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Ape Guru Develops Coffee Certification Scheme

February 18, 2006

By Helen Nyambura-Mwaura

ARUSHA, Tanzania — Ape conservationist Jane Goodall said on Saturday she is developing a new certification scheme for coffee growers farming in areas where endangered chimpanzees live, mainly in Tanzania and Burundi.

Farmers will be encouraged to protect and enlarge forests where the animals have their habitat in return for marketing of their product to roasters interested in paying a premium for environmentally friendly coffee.

“People associate my name with chimpanzees,” the environmentalist told Reuters on the sidelines of a conference of African coffee growers.

“By certifying this coffee, we ensure that it is super quality, it complies with environmental standards that benefit the apes and (in return) we give a great deal of money to the farmers by marketing their coffee.”

Certification schemes guarantee the product bought by consumers is produced ethically.

Unlike other schemes, the Jane Goodall Conservation Label will target villages — instead of farms — which would be willing to give up 10 to 20 percent of their land to enlarge indigenous forests around Tanzania’s Gombe National Park.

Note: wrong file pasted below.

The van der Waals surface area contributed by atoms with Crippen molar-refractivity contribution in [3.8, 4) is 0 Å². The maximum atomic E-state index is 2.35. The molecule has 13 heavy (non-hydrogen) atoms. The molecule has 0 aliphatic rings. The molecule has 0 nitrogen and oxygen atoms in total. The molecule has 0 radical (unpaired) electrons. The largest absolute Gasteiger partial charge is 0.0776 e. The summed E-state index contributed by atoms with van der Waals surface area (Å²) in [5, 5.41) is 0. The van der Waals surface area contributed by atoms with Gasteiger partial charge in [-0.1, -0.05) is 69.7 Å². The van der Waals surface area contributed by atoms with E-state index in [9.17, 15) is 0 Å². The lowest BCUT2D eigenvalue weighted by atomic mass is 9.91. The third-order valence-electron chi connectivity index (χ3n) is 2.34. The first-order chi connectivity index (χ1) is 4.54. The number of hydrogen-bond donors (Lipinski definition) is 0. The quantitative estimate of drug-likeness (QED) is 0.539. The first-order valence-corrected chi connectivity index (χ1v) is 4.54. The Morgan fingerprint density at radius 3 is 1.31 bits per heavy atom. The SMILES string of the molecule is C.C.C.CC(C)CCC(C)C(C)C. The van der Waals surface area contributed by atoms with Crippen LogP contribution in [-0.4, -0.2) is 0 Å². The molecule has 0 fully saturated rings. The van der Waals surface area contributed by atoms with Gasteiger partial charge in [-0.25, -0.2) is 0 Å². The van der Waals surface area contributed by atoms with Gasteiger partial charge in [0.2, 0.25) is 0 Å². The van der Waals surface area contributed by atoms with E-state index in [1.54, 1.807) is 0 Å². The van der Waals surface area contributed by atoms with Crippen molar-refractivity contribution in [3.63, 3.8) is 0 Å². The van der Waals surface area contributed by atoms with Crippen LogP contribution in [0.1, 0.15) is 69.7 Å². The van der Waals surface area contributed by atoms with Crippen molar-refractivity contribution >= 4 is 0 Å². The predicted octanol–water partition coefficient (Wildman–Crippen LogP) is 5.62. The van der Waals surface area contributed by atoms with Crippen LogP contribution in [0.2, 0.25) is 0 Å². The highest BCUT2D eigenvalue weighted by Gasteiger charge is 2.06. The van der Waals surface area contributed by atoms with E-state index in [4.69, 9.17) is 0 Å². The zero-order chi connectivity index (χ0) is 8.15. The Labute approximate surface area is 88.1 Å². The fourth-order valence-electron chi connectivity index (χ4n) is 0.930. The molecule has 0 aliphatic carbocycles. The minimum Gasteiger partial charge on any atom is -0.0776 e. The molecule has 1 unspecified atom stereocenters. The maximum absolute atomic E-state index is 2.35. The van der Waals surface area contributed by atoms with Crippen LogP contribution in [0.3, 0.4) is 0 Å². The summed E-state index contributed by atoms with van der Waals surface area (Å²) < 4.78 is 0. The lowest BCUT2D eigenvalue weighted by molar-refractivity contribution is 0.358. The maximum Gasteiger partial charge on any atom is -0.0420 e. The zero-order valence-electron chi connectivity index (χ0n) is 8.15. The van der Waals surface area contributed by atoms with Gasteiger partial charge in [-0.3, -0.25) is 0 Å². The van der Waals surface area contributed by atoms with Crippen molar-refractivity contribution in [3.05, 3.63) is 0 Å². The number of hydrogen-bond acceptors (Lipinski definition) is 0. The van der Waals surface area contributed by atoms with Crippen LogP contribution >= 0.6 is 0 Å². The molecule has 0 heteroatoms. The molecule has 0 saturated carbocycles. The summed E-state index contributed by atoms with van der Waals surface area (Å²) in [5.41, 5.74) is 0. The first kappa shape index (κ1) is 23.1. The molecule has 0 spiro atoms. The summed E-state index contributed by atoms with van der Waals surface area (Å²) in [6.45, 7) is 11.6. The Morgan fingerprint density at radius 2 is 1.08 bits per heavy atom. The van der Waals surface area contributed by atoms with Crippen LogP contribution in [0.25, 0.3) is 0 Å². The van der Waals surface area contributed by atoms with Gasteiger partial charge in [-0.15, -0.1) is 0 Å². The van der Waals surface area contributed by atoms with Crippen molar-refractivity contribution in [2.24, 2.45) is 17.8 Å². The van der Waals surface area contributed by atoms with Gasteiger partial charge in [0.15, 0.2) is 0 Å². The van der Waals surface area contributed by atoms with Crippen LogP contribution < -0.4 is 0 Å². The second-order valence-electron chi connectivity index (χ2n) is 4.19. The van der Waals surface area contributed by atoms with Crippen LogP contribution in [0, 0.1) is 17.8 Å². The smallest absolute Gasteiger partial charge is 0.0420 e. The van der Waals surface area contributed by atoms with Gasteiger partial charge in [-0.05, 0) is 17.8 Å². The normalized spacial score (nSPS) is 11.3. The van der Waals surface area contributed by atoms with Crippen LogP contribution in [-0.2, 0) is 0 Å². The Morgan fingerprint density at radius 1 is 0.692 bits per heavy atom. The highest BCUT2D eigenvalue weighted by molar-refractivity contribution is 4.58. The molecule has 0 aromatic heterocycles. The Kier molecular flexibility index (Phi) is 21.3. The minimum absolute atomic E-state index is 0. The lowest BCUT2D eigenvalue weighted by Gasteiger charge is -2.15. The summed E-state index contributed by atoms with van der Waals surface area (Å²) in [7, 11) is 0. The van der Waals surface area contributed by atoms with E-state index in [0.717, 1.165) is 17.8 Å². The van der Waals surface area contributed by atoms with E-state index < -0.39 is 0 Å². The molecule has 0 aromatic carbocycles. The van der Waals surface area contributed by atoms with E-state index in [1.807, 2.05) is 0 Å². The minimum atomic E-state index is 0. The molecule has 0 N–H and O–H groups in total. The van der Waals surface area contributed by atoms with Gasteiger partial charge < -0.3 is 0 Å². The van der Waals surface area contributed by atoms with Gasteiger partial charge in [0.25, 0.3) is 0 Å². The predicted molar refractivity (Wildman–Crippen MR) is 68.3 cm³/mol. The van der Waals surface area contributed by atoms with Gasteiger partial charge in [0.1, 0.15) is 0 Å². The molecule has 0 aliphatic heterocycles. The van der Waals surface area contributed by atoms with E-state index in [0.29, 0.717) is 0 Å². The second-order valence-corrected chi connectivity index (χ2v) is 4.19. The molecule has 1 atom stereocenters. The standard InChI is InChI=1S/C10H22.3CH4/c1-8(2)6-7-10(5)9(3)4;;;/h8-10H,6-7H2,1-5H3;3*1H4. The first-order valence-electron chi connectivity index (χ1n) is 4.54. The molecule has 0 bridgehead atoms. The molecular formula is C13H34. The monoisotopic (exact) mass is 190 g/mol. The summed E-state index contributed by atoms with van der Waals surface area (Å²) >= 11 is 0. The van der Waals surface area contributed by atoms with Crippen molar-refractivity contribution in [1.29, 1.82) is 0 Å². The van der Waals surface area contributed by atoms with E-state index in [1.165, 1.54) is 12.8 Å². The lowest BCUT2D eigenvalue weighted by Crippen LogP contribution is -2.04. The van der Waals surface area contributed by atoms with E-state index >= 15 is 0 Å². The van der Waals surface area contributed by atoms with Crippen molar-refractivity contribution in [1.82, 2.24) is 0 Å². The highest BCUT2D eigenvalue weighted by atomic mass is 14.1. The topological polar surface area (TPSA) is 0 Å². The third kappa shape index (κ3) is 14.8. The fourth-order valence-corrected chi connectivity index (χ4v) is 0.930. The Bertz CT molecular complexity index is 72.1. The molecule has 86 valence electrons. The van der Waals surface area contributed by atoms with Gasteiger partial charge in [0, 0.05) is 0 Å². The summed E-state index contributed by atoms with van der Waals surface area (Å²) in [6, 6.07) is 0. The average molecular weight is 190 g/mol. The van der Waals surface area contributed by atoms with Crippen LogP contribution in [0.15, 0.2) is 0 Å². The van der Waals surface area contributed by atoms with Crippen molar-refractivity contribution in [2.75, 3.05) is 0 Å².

There are only 80 chimpanzees remaining in the 35 square km park, located in the north of the country, after decades of poaching for the bushmeat trade.

Goodall said the villagers would be required to produce shade-grown coffees, to prevent them from cutting down trees. She did not say when the scheme would be launched.

The Jane Goodall Institute will market the coffee to consumers willing to pay at least $2.0 per pound compared to the 50-60 U.S. cents farmers currently receive for their beans.

“Chimps don’t eat coffee; they hate it so there will be no conflict between them and the farmers,” she said.

The scheme will then roll out to the Democratic Republic of Congo where chimps provide as much as 90 percent of animal protein for human beings in some areas. The 23 countries in which apes live in the wild are among the world’s poorest.

Poverty, encroachment on their habitat caused by logging and population growth, the booming bushmeat trade, disease and climate change are threatening entire species.

Other certification schemes include Fairtrade, Rainforest Alliance, Organic, Utz Kapeh and Bird Friendly.

Fairtrade focuses on giving farmers a premium to help protect them from the fluctuations of world prices. Utz Kapeh, a Netherlands-based scheme, covers good agricultural practices and worker welfare. The Rainforest Alliance, Organic and Bird Friendly certifications address environmental concerns.

The certification process can be expensive, however, locking out many smallholder farmers too poor to meet requirements.

(Additional reporting by George Obulutsa)


Source: reuters



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